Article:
Romie de Guise-Langlois, clarinet; Steven Copes, Kristin Leeviolins; Ben Ullreyviola; Mihai Marica, cello; Michael Brown, Julio Elizaldepianos


May 2017, Back to Bach: It All Ends Right Where It Started

We're really excited about this season-closer, which takes a unique look at the legacy of Johann Sebastian Bach. “Back to Bach” examines the Baroque master’s profound influence through the lens of what came after his death two and a half centuries ago. From percussion arrangements of Bach to explosive piano-works, we couldn't think of a more thrilling way to finish off this first season.

Norgard – The Well-Tempered Percussion
Bach – Double from Partita no. 1 for Solo Violin
Francis – Sillage for Violin and Piano
Bach/Busoni – Chaconne for Solo Piano
Koppel – Toccata for Vibraphone and Marimba

Scott St. Johnviolin; Matthew Lipmanviola; Peter Wileycello; Hyeyeon Parkpiano; Ian Rosenbaum, Christopher Frohpercussion


The Venues

Lee, alongside Executive Director Andrew Goldstein, crafted a concert experience unique to the cities of Seattle, Tacoma, and Olympia, as further detailed below.

Concerts in the heart of South Lake Union
Nestled behind Kakao Coffee & Chocolate in South Lake Union is an intimate venue for music lovers. Concert attendees mingle with artists over local drinks before hearing an hour of incredible chamber music; live and up close. Geared at reaching Seattle’s millennial audience, the causal atmosphere – with no stage or assigned seating – gives listeners a place to enjoy timeless music in good company. Concerts are 60-minutes long and explore both classical works and newly composed music alike.

Seattle concerts are located at 415 Westlake in South Lake Union.

Dates: September 16, 2016; October 7, 2016; November 11, 2016; February 10, 2017; March 17, 2017; April 14, 2017; May 26, 2017


Concerts in the South Sound
Emerald City Music will host two performances in Tacoma, WA and five performances in Olympia, WA over the 2016/17 season. These full-length Saturday-night performances will feature the same 45 world-class musicians in the South Sound’s most acoustically dynamic concert halls.

Tacoma concerts are located at Lagerquist Concert Hall at Pacific Lutheran University. Dates: November 12, 2016; May 27, 2017

Olympia concerts are located at The Washington Center for the Performing Arts, the Minnaert Performing Arts Center, and Saint Michael’s Westside Chapel. Dates: September 17, 2016; October 8, 2016; February 11, 2017; March 18, 2017; April 15, 201 



Seattle tickets: $45, includes one (1) drink
Tacoma and Olympia tickets: $43 premium seating, $28 general seating, $10 students

 Tickets can be ordered online at, or by calling (206) 250–5510.




Violinist Kristin Lee, winner of a 2015 Avery Fisher Career grant, enjoys a vibrant career as a soloist, recitalist, and chamber musician. Her recent engagements include recitals in New York’s Merkin Concert Hall and Washington DC’s Phillips Collection, and appearances with the Philadelphia Orchestra, Milwaukee Symphony, and the St. Paul Chamber Orchestra. As a recitalist, she has performed at Ravinia's Rising Stars Series, the Salon de Virtuosi at Steinway Hall, The Metropolitan Museum of Art, the Louvre in Paris, the Kumho Art Gallery in her native Seoul, and throughout northern Italy. A winner of Juilliard’s Concerto Competition and the Aspen Music Festival’s Violin Competition, she was a top prize winner of the 2012 Naumburg Competition, Astral Artists Auditions in 2010, and Italy's Premio di Trieste Competition in 2011. As a chamber musician, she has made appearances at the Ravinia Festival, Music@Menlo, La Jolla, Sarasota, El Sistema in Caracas, and Festicamara de Medellin. Ms. Lee earned a master’s degree from The Juilliard School in 2010 under Itzhak Perlman and Donald Weilerstein and served as an assistant teacher in Mr. Perlman's studio. She is a former member of CMS Two and on the faculty at the Aaron Copland School of Music in Queens College. Kristin Lee is the Artistic Director of Emerald City Music.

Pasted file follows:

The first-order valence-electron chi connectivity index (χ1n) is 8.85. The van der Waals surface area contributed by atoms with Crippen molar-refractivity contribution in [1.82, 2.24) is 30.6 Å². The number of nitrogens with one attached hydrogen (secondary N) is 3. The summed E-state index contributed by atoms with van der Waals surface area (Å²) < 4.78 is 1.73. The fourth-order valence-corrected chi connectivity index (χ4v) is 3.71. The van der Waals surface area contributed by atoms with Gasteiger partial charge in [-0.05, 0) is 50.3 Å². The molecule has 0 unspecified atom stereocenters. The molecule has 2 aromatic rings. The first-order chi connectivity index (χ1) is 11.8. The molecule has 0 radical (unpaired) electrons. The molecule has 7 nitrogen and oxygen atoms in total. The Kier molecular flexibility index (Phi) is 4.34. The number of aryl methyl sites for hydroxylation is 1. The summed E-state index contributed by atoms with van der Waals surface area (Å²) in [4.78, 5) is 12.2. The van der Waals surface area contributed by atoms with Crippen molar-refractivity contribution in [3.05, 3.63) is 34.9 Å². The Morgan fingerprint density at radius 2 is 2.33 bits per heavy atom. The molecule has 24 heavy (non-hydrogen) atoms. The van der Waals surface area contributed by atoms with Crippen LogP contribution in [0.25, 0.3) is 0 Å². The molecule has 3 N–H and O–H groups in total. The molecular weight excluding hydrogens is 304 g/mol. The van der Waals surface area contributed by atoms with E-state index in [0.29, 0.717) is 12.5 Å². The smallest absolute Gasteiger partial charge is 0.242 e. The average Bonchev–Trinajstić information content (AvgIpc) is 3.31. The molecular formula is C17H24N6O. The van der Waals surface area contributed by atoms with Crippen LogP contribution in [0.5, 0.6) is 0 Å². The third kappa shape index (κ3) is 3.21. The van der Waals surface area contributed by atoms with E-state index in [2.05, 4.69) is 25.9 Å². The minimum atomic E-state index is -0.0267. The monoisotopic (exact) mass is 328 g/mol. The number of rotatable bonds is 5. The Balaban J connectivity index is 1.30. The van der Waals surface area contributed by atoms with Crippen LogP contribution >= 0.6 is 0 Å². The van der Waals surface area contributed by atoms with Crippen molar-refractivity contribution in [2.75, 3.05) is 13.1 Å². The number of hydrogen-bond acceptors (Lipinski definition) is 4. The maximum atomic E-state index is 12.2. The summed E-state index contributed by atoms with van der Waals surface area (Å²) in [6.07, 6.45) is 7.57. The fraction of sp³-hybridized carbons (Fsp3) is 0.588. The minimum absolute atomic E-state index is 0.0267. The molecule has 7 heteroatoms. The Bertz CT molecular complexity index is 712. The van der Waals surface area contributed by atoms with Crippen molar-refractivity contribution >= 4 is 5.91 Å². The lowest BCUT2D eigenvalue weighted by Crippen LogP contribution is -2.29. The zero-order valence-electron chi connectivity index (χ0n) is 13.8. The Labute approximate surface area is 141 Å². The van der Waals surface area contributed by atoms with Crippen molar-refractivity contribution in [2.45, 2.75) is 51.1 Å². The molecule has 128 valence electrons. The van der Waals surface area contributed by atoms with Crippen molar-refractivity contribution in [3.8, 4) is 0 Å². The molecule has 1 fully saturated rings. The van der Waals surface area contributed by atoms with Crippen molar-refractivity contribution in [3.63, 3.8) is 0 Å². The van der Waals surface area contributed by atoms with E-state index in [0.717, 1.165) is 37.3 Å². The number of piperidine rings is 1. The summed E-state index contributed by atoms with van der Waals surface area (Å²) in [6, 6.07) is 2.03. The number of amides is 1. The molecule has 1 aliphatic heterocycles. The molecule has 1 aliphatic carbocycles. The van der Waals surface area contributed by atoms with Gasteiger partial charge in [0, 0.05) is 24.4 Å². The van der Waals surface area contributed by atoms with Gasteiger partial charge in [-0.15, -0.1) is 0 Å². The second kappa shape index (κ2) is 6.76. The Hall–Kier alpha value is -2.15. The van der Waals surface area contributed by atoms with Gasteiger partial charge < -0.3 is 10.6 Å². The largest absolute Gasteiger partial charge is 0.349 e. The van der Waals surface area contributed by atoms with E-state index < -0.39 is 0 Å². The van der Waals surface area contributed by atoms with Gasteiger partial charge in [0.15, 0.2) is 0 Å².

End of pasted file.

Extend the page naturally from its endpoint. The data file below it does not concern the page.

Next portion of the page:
View her full biography at:


As the Artistic Administrator for cellist David Finckel and pianist Wu Han, Andrew Goldstein worked on such projects as Music@Menlo Chamber Music Festival and Institute - internationally renowned for its high standard of artistic excellence - and Chamber Music Today in Seoul South Korea. He also managed two classical music record labels: ArtistLed and Music@Menlo LIVE. Andrew has served an array of other arts institutions, including Seattle Opera, The New 42nd Street Studios, Waterbury Symphony, and others. He lives in Seattle with his wife, Eryn, and daughter, Hazel.

 Andrew can be contacted by email at



“As a traveling violinist, there is nothing more gratifying than seeing the reactions of the audience being so moved by the music. Practicing, traveling, and constant time zone changes that lead to lack of sleep can get really exhausting, but the moment I get on that stage and feel the energy of the audience’s excitement, all that is left in me is pure joy and satisfaction. It’s really interesting to meet these audience members in person as well. I have witnessed numerous times how they were able to feel the emotions they haven’t felt in years, and feeling perfectly safe and comfortable to be in that vulnerable state.

Music clearly has the power to heal and bring people together, and this is the reason why I feel so passionate about bringing Emerald City Music to the Pacific Northwest. Andrew Goldstein (Executive Director and co-founder) and I specifically chose chamber music because chamber music is the most intimate form of music that one can experience as an audience member. Often times, people feel separated and detached from what is going on stage, but chamber music allows the audience to experience a concert as if they are part of the performance. One can examine the interaction between the musicians, and hear different melodies coming in and out from one instrument to another. It always keeps the audience stimulated and excited to see what is coming up next. I can’t be happier to share this power of music, and I can’t wait to see what great benefits it will bring to the communities of Seattle, Tacoma, and Olympia.”


We can't wait to see you all soon!  

For the love of music,

Andrew Goldstein & Kristin Lee
Twitter: @DailyClassical / @violininkristin